Get ready. The only way out of this is to devalue the dollar to the point that the past debts can be paid off in full, quickly and painlessly. Rampant Inflation is coming your way - hope you don't have loads of cash on hand come May or June.
It won't happen that soon. As long as there is a glut of oil on the market and no demand for it there can be no inflation. In the worst year ever for oil, investors can lock in the biggest profits in a decade by storing crude. The contract now is cheaper than next month by a good margin. When USO renews the contract they will sell the current for less than next months contract (causing a loss of some money). When we were in backwardation, it was the opposite, exactly why USO had great returns above and beyond actual crude. Since it is lower today, capitalists are buying the crude now and selling the contract for some arbitrage (riskless money). This arbitrage opportunity probably would not be available if we weren't so deep in this credit crunch. The premium, known as contango, is the biggest for a 12-month span of futures since 1998, when a glut drove crude down to $10. Saw a story on Bloomberg the other night talking about how the December contract has come in quite a bit (about $7 from early Jan prices) and Shell actually unloaded and sold the crude it had one of the supertankers it leased for storage because the storage costs were infringing on the risk/reward basically. The lower that December contract goes the more it will force the traders to liquidate, flooding the market again and further depressing prices.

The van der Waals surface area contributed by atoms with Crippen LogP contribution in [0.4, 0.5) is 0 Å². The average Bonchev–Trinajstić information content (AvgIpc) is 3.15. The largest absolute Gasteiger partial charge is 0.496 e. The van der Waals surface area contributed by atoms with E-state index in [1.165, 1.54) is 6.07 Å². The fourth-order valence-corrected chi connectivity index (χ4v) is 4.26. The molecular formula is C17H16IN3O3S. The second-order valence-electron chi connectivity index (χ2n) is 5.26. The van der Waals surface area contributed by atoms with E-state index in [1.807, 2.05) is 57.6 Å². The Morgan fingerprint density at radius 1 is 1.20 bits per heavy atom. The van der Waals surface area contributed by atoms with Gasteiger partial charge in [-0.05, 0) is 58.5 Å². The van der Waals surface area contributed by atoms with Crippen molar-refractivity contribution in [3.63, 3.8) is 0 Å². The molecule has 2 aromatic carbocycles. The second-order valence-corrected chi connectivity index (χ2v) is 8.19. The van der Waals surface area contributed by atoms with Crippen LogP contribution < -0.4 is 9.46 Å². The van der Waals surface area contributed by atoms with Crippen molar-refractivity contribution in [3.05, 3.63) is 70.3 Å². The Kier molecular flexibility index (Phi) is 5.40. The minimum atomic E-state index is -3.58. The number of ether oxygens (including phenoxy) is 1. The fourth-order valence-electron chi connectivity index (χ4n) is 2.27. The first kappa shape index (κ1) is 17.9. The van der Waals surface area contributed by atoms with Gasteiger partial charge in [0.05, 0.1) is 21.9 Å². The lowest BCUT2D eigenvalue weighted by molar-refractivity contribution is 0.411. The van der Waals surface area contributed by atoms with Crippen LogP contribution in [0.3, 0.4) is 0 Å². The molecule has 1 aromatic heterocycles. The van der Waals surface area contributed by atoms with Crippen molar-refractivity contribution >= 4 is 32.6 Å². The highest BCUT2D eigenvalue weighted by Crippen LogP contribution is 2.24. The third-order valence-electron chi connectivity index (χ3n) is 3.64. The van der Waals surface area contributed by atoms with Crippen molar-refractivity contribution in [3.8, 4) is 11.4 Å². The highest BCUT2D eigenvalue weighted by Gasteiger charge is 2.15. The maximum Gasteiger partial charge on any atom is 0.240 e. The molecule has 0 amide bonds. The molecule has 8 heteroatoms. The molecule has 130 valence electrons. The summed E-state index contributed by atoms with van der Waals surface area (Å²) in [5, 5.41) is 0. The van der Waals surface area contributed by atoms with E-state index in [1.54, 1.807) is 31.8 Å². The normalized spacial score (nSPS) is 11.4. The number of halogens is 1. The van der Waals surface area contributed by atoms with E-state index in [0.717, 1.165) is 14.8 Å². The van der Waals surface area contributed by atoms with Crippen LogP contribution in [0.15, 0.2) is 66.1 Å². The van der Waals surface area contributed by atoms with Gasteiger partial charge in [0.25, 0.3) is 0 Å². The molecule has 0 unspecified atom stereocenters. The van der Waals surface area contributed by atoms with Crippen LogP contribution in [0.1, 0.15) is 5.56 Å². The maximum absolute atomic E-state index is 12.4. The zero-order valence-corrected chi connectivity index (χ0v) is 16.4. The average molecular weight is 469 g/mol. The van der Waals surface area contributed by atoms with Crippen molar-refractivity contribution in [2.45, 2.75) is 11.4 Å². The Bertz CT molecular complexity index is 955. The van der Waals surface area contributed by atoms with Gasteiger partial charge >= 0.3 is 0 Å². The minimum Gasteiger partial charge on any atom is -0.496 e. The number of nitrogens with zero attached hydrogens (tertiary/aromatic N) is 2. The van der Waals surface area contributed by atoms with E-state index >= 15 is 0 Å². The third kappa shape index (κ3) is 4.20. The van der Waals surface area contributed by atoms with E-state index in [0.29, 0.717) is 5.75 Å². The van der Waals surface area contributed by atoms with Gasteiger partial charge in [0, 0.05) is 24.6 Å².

The tankers are a bigger deal than most people are thinking; one tanker can store 26 million barrels, not much you say? Consider that the normal storage facility in Cushing, OK only holds 22.9 million barrels. Granted that in the case of the tanker that Shell just recently unloaded they were only storing about a tenth of that, it would be interesting and helpful to know just exactly how much oil is sitting on tankers around the world.
Either way you slice it, there is a serious glut of oil in the market and with reduced leverage available to the traders, fundamentals may become more important going forward.
Simple math. What's the maximum number that can be stored? How many tankers are out there? Then look at the daily oil production versus daily consumption. All tankers can't be used for storage or else commerce would stop. Unless demand goes up soon the production will outpace consumption. Production will continue because oil is money. The producers need the oil money so what they don't officially show on their records are being sold in the black market.
I see demand staying low, oil going down and no inflation anytime soon. I agree with you that hyper inflation is coming but not till demand for oil increases - that ain't happening anytime soon.